So due to various musical obsessions/general laziness in the last couple years, I haven't really got around to checking out B.o.B until now. Some of his earlier mixtapes could be better, I wouldn't know at the moment. But listening to B.o.B vs. Bobby Ray, this might actually be a mixtape worth showing up on year-end best of rap lists as if it were a real album. Granted I'd hope that the guy's debut album has better production, but given my general expectations for mixtapes with original beats the material here is certainly pretty interesting and distinct.
B.o.B's rapping is a great example of the type of flow I tend toward in most of the hip hop I like. He's got a lot of bounce in his delivery, he doesn't think cramming an excessive amount of rhymes into each bar makes you great, he flips different styles, and yes, he even understands that nebulous concept of swagger (i.e. personality, presence, charisma, all that crazy stuff.) He also benefits from possessing something of a vocal resemblance to Andre 3000, because, I dunno, it makes you think he's doper by association? 'Course if we were talking Guerilla Black vs. Biggie style, this might be cause to write him off as a biter with none of the bitten's talent, but B.o.B's rapping is distinct enough that he transcends this criticism.
The Andre similarities run a little deeper than the voice, though, as B.o.B sets aside the Bobby Ray half here as his mini-Love Below of sorts. And you know how the rapper ternt singer business tends to start all sorts of complaints about rock critics being dumb, how X weirdo street rapper is where the real experimentation is, etc. etc. Don't get me wrong, I get as annoyed as the next guy when I'm told I don't "get" supposedly next-level shit that sucks, but the reverse elitist mentality of rejecting self-consciously experimental projects out of hand is just as lame. I enjoy hearing rappers like Cam'ron and Lil Wayne play with language and flow just like I enjoy N.E.R.D., 808s & Heartbreak and the half of The Love Below that isn't aimless bullshit. I'm not really concerned with which form of innovation is supposedly purer or what post-rap side projects should be considered critic bait, the latter of which seems to be more about basing your opinion of something on its perceived fanbase than, you know, whether it's good or not.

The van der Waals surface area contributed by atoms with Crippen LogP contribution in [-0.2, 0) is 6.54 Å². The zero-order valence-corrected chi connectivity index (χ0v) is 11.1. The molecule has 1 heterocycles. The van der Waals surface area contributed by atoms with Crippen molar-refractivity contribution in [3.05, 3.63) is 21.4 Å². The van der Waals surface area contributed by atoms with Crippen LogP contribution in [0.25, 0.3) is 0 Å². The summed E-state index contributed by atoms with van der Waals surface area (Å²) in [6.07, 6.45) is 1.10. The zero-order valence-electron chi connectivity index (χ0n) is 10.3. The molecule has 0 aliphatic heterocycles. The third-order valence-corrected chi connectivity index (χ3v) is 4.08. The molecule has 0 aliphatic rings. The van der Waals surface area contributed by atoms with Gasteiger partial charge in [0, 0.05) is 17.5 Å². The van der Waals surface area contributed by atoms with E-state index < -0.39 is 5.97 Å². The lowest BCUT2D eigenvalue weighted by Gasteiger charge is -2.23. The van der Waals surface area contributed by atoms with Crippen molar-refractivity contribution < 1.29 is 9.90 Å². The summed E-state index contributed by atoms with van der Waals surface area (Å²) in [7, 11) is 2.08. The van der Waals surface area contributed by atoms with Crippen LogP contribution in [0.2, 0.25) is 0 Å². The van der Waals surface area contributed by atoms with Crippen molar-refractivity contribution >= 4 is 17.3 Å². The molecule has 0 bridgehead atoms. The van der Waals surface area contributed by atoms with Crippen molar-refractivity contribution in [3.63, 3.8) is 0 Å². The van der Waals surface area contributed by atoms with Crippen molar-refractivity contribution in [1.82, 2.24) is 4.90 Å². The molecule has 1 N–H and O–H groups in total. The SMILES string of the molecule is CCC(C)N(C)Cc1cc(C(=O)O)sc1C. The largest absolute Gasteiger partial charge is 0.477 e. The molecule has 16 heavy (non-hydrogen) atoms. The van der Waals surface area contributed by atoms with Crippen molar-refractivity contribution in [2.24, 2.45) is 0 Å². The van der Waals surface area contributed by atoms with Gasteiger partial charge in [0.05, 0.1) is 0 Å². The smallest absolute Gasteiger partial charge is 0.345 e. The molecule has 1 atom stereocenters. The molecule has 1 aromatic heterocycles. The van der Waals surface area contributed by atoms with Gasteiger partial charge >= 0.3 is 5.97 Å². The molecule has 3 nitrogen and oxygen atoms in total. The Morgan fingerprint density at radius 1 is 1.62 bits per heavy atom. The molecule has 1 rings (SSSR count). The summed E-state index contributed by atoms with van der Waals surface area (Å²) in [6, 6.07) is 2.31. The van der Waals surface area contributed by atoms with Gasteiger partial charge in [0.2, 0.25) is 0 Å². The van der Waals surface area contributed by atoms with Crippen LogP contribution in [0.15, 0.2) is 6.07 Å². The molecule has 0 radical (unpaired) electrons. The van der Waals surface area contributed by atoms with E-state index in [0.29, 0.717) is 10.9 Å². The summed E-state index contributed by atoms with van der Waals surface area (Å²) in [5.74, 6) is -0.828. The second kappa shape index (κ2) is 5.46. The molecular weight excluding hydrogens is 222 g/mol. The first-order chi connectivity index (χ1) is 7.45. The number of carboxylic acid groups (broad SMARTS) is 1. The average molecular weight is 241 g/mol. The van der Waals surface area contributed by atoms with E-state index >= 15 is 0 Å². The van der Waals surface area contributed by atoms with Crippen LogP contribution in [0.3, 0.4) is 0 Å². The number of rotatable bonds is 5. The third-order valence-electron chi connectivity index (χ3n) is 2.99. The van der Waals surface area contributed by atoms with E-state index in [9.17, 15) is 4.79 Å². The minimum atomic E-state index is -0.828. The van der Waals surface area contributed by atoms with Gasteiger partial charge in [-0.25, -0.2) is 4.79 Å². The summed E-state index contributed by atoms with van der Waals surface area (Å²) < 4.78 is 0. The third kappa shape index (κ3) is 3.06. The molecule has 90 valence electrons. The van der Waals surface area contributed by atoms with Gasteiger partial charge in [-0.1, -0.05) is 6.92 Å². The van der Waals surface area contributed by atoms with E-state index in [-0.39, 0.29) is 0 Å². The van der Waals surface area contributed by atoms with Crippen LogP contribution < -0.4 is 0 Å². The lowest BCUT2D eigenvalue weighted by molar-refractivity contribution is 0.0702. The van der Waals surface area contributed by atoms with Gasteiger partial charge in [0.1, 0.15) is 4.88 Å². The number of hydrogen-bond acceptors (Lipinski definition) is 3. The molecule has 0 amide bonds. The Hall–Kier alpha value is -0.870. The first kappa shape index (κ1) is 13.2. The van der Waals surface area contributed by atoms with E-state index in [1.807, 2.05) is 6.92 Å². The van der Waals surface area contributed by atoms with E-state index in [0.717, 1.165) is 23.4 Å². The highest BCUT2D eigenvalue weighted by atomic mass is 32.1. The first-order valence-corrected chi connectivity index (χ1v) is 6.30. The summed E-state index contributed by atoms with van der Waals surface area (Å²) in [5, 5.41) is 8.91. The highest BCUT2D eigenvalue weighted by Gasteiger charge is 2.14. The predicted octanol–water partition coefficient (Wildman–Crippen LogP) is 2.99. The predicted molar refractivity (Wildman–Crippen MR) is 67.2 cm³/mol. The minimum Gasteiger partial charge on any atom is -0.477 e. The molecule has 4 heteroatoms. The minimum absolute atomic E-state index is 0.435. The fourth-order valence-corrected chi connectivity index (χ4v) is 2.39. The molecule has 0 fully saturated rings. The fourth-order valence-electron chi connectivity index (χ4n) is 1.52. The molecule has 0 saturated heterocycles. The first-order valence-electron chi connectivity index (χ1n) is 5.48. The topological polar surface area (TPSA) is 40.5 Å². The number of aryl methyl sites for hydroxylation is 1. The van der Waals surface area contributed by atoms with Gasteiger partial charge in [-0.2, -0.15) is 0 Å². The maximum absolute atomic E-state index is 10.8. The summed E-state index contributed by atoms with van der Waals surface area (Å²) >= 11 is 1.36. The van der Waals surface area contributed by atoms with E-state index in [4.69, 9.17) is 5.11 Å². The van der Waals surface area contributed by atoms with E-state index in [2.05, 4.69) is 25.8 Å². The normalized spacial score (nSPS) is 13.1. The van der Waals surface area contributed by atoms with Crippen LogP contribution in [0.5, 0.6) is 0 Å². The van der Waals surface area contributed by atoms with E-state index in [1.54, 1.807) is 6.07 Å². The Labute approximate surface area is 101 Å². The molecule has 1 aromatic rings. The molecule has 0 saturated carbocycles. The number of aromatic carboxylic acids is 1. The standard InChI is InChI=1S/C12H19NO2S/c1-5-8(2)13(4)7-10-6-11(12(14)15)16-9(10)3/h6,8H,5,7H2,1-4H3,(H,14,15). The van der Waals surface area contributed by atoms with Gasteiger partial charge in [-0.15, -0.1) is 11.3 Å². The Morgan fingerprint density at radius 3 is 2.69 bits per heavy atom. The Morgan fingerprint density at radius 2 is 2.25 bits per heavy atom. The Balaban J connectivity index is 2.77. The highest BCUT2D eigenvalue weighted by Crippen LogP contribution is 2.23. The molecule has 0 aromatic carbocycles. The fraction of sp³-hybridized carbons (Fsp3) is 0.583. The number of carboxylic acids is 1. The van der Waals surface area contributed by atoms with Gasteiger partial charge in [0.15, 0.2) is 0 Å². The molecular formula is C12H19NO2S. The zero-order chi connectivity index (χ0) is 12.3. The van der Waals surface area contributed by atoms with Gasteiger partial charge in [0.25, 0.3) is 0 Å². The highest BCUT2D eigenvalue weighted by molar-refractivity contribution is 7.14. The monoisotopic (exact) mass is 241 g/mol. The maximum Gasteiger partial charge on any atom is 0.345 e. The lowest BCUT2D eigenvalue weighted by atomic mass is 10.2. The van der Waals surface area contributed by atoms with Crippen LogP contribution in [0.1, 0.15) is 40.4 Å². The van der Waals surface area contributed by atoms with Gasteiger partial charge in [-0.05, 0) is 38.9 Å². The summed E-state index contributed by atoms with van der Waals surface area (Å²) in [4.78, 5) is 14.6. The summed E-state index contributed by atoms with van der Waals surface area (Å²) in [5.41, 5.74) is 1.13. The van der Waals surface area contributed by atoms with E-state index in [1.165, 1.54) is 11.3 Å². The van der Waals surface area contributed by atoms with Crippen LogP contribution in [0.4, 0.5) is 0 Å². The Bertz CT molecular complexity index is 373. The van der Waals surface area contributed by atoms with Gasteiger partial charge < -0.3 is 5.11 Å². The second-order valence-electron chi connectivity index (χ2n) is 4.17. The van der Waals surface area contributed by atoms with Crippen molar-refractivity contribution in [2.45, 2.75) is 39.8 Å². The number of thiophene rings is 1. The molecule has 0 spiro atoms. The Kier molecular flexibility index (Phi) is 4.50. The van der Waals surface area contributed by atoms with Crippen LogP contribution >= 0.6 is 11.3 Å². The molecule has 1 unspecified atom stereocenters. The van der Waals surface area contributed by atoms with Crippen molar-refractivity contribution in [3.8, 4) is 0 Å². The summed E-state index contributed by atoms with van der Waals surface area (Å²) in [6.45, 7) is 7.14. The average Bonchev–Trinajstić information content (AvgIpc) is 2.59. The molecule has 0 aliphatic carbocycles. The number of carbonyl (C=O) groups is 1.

All of which is to say that I kind of dig the Bobby Ray half here. It's a success of mood over anything, but you don't have to be a particularly great singer or melodist to make music that works for other reasons. There's a nice atmospheric vibe going on, and B.o.B's singing meshes well with the soundscapes he gives himself, although he actually raps a bunch in this section as well. Lyrically he likes to remind you of how space-age everything's supposed to sound, but the music's good enough that it doesn't come off as a bad gimmick. "Wonderland's" skittering synths and the airy, acoustic "Put Me On" are particular highlights. B.o.B could definitely use improvement as a producer -- some of these beats are fairly tepid -- but this is an aesthetic I could see really working on his album if he got help from a more talented producer or something.
As for the B.o.B half, it ranges from uptempo synth-driven beats on "Say what you want" and "Voltage" (where dude's practically a dead ringer for Andre 3000 on the chorus) to country rap tunes as Pimp C would say, but B.o.B's rapping is what really stands out. Even though there's guests on almost every track, he's easily the focal point. I wouldn't say anyone outshines him here, whether we're talking T.I., Killer Mike or the few guys from the dreaded blog-rap set who pop up. He does seem a little too preoccupied with haters in an overly self-conscious way (and caring about what people blog about you is a little too Lupe Fiascoan for my tastes,) but the technique's there. And I've got another rap album to look forward to, which in 2009 is a very good thing.